At the New Liturgical Movement blog last week, an article was published written by the English architectural scholar Fr Anthony Symondson SJ about the so-called “Borromeon” chasuble. In a previous post on Rorate Caeli, I made a response to points made by Father Symondson.
In this post, I wish to discuss a famous statue of Saint Philip Neri in the sacristy of the church of Santa Maria in Vallicella, Rome. This marvellous 3-metre tall statue was completed in 1638 by the famed Italian sculptor Alessandro Algardi.
Attached is a digitally-enhanced photograph of the statue. I emphasise that this enhancement is NOT intended to depict actual colours or decoration. It is intended to show more clearly the form and decoration of the chasuble that Algardi sculpted.
This is a chasuble in the Roman tradition. It is very long at the back, reaching almost the full length of the alb; at the front it is slightly shorter. It has a curved shape, rather than being squared-off at the bottom. Note that the chasuble falls gracefully over the body, indicating that it is not interlined to stiffen it, as chasubles were of the later Baroque period. It largely corresponds to dimensions set down by Saint Charles Borromeo (whilst Archbishop of Milan 1560-1584), but it is slightly narrower, since as sculpted it falls only slightly beyond the elbow, rather than approaching the wrist.
Very prominent on the chasuble is the massive tau, with adjoining panels supporting the neckline. Almost certainly, the rear of the chasuble would have been ornamented with a single column. These ornaments are formed from a floral scrollwork damask, outlined with a galloon (probably 3cm wide).
In terms of studying the history of the development of the chasuble, this statue is most significant. It is important to note that the statue was sculpted within the living memory of Saint Philip (he died in 1595). And yet, it reflects a style of chasuble found in the first quarter of the 17th century.
Several paintings exist of Saint Philip, and his contemporary Saint Ignatius Loyola, shewing them in sacred vestments. Many of these artworks, however, were painted long after the deaths of Neri and Loyola, even a century later. As such, it cannot be asserted that the chasubles depicted in these later paintings necessarily reveal the style of chasuble of the late 16th and early 17th centuries. They depict vestments of the late 17th and early 18th centuries, by which time it was common that the width of the chasuble was less ample and it had begun to be interlined to stiffen it.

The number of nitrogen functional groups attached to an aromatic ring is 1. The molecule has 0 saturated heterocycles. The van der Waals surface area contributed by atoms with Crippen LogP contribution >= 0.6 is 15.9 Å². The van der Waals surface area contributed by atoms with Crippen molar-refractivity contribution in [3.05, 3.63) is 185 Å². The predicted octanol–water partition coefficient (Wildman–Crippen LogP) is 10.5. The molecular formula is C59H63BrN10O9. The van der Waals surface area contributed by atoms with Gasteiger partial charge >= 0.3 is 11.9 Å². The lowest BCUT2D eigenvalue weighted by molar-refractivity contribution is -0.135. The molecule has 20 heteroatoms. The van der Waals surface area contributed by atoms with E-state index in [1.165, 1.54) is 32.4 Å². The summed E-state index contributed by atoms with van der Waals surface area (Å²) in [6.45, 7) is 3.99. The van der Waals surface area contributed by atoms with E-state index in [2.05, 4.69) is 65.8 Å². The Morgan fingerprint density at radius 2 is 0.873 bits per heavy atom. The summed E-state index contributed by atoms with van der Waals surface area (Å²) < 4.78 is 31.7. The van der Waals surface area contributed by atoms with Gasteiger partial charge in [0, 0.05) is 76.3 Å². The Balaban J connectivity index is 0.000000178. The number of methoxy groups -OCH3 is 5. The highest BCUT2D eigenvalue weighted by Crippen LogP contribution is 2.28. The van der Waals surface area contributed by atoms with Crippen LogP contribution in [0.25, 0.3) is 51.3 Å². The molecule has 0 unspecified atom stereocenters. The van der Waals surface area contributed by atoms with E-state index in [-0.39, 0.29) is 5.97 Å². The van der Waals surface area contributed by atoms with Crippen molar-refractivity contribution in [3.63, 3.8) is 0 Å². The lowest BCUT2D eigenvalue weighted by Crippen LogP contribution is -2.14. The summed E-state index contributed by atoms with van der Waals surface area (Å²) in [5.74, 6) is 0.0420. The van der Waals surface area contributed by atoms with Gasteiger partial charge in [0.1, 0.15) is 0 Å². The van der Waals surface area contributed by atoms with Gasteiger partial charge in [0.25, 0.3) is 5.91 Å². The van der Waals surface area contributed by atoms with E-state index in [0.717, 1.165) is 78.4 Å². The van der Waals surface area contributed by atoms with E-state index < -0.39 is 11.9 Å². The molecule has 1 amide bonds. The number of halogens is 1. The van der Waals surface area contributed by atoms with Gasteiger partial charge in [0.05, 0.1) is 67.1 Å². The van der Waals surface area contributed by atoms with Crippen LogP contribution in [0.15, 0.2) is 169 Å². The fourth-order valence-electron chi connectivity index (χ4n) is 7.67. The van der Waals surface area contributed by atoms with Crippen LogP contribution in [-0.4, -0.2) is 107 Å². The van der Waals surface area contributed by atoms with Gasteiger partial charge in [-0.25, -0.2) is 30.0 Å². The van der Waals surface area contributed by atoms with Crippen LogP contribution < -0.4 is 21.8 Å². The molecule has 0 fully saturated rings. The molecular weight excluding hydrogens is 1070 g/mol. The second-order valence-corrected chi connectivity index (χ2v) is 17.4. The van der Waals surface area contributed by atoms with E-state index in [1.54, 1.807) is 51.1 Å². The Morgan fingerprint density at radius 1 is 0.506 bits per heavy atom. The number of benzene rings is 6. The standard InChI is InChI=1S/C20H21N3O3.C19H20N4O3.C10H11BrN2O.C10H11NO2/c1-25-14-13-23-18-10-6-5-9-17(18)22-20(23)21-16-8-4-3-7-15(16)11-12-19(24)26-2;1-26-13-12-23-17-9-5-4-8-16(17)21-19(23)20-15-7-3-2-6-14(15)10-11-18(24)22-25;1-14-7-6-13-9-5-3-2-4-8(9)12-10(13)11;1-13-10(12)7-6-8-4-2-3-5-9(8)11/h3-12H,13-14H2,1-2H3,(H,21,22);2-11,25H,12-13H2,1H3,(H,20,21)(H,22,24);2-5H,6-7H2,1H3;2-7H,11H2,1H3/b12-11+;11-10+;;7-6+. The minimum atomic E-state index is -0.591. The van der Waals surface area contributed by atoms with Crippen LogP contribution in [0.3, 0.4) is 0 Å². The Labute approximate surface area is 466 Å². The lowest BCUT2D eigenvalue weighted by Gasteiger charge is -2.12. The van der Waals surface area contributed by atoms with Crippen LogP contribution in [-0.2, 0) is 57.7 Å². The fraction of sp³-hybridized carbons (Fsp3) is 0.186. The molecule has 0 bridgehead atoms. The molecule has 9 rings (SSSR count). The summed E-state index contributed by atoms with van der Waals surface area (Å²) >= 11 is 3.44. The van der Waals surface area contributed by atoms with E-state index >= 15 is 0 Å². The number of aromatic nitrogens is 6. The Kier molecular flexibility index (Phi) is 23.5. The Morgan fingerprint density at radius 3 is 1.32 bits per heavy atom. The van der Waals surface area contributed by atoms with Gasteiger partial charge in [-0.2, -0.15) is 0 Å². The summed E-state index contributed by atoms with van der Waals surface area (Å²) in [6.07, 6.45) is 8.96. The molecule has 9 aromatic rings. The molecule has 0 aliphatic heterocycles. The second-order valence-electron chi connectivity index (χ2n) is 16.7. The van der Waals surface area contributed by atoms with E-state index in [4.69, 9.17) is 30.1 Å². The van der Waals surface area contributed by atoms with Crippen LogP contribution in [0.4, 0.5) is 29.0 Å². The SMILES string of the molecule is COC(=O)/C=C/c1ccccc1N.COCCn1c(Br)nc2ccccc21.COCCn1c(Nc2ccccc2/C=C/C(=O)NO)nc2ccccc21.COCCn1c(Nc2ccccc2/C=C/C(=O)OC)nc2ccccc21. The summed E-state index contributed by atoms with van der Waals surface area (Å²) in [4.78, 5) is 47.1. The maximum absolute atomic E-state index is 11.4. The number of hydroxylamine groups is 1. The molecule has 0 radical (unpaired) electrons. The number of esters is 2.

And yet, let us also remember this. Saint Charles set down dimensions for the chasuble out of a desire to prevent its form being cut back in a manner he considered inconsistent with Sacred Tradition. It would be foolish of us to imagine, however, that his instructions were adhered to strictly, or even widely known. As a result, in this period of the history of the chasuble (say, the century between 1550 and 1650), several different styles of chasuble would have been extant, some longer and wider than others. The width of the woven fabrics would also have determined, to some extent, the width of the chasuble, to say nothing of the personal taste and preferences of priests, bishops and the vestment-makers themselves.
To illustrate, I also attach one of the two famous painting of Saint Ignatius by Rubens. Even though it was painted at much the same time as the Algardi statue was sculpted, it depicts a completely different style of chasuble. It is much narrower and stiffened with interlining to support the lavish embroidery: most assuredly not a “Borromeon” chasuble.
A word on the albs in the two pictures. Both a very ample, falling to the ground in graceful folds. The sleeves are extremely long but, since the cuffs fit the wrist so snugly, the sleeves do not fall over the hands. The close-fitting sleeve is most appropriate to these styles of chasuble. The alb in the statue of S’ Philip is trimmed with a small amount of lace.